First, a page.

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Quit Floundering—Turn Your Feet Into Precision Instruments With These 10 Tips

The best climbers aren't always the strongest, they have the best technique. In this first installment of our new Quick Hits series, pro coach Neil Gresham teaches maximizing footholds.


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TECHNIQUE QUICK HITS

PART 1: MAXIMIZING THE TOE

Thankfully there is so much more to climbing than pure strength. While we see endless videos displaying incredible feats of climbing strength, the best climbers aren’t always the strongest. The case in point being Adam Ondra, who was unable to do a one-arm lock-off when he onsighted his first 5.14c (8c+). That’s because strong climbers have a habit of draining the tank too quickly, while the climber with better technique will nearly always shine through.

In this “Quick Hits” series—the first of which you are reading now— we’re going to examine different components of technique under the microscope. The articles will work individually for trouble-shooting weaknesses, or comprehensively as a guide to the full range of climbing techniques. We’re starting with footwork and will move on to look at handholds, then movement skills and specific techniques for slabs, vertical walls and overhangs. If you’re climbing between V2 and V6 (or 5.9 to 5.12a) then you stand to benefit. While some of the tips may be revision, if you can plug one knowledge gap then this could turn a key and unlock a major weakness.

10 Key Toe Moves

1) Edging

Every climber knows this basic technique, but do you always edge correctly? The classic mistake is to stand on the rounded, middle part of your shoe edge (ie: closer to the instep) and not the front, toe part. Edging off the middle is less stable and you won’t be able to stand-up on point to gain extra reach. For beginners this fault will be obvious, but for intermediates it may be subtle. Try to line the edge of the shoe up to the profile of the foothold, like a ruler; however, beware placing your foot parallel to the wall, so that your ankle makes contact. In general, your foot should make a 45-degree angle with the wall. If the rock edge is pointing diagonally downward then bring your foot high over it and point your toe aggressively downward, or if it points diagonally upward then drop your heel. A stiffer shoe will benefit beginners or those who need support for long, sustained edging routes. However, for bouldering, a softer, high-tension shoe may suffice.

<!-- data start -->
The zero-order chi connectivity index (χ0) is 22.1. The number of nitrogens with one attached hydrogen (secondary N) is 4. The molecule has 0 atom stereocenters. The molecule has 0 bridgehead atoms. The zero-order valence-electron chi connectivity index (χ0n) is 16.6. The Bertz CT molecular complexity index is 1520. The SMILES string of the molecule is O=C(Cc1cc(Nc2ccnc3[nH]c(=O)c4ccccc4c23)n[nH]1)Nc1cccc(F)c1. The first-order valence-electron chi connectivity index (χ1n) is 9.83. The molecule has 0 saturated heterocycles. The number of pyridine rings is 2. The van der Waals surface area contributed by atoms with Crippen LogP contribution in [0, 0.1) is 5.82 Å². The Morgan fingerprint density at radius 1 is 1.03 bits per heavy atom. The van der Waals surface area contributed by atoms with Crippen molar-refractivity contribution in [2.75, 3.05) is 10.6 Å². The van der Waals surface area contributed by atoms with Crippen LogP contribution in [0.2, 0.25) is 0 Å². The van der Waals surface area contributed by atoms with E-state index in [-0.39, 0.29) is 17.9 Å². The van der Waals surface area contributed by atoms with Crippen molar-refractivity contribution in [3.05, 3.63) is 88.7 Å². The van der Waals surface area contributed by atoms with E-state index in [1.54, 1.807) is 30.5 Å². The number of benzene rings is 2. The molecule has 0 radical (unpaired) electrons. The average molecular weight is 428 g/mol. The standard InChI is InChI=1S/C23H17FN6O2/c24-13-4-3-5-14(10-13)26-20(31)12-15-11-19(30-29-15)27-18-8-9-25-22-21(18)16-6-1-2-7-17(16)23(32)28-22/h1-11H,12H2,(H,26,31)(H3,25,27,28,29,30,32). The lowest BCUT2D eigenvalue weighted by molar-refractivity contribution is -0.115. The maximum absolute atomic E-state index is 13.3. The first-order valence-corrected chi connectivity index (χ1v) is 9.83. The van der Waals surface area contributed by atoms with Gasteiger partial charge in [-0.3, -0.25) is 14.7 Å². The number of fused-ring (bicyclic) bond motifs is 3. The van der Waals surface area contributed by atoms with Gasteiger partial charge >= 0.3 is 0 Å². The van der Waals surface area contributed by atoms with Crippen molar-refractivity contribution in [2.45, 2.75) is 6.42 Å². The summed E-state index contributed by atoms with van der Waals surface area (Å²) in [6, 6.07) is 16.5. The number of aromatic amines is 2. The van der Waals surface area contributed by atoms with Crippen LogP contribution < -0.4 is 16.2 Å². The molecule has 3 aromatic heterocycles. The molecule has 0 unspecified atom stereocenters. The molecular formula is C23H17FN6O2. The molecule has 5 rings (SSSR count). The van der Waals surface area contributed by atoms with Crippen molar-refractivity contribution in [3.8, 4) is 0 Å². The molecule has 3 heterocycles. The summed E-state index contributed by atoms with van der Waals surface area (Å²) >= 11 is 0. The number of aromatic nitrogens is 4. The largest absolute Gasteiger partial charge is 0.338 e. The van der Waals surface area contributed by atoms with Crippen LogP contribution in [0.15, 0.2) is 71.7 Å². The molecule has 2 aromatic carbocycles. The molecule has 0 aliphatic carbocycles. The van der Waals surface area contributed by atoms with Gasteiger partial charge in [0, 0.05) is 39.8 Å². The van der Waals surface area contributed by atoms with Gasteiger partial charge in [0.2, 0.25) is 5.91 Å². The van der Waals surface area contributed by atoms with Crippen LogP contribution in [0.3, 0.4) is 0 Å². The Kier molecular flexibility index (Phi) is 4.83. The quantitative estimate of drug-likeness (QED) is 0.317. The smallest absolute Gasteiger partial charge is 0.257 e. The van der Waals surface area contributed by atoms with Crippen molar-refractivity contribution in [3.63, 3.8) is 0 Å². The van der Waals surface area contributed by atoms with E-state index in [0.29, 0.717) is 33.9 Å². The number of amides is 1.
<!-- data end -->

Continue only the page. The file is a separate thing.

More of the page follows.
2) Outside edging

You often use the outside edge of your shoe when lay-backing, utilizing side-pulls or when stepping through on an on an overhang to obtain balance. We’ll look at the required body-positions in a separate article, but here, looking purely at footwork, again, the key is to use the front/toe part of the edge of your shoe, rather than the side/middle part. Again, this requires you to turn your heel outward slightly as you step through to create a 45-degree angle to the wall, rather than presenting your foot parallel. Many climbers get this right when inside-edging but wrong when outside-edging!

3) Smearing

Smearing is all about developing trust in your feet as well as understanding when to do it and when to avoid it. Many climbers view smearing as a last resort and will always try to stand on a positive foothold in preference; however, this may facilitate an off-balance or strenuous move. The dilemma is always whether to smear in the best position or on the best (or most in-cut) part of a feature. There’s no fixed rule here, but you should always consider both options. Be super-accurate when aiming for tiny blemishes. If your foot is a millimetre out, this may make the difference between success and failure.

Keep the heel low and avoid or minimize testing foot placements, as this can develop into a nervous habit. Maintain constant, even pressure as you move. and focus on transferring your weight smoothly from foot-to-foot. It is counter-intuitive to press hard on a tiny smear but if you are too tentative you will lose crucial friction. Several small steps are usually preferable to one big one. Beware the temptation to lean in too far for perceived security, or to stand up on point for extra reach. Soft shoes with a high-tension rand will combine optimum support with a good level of feel and sensitivity.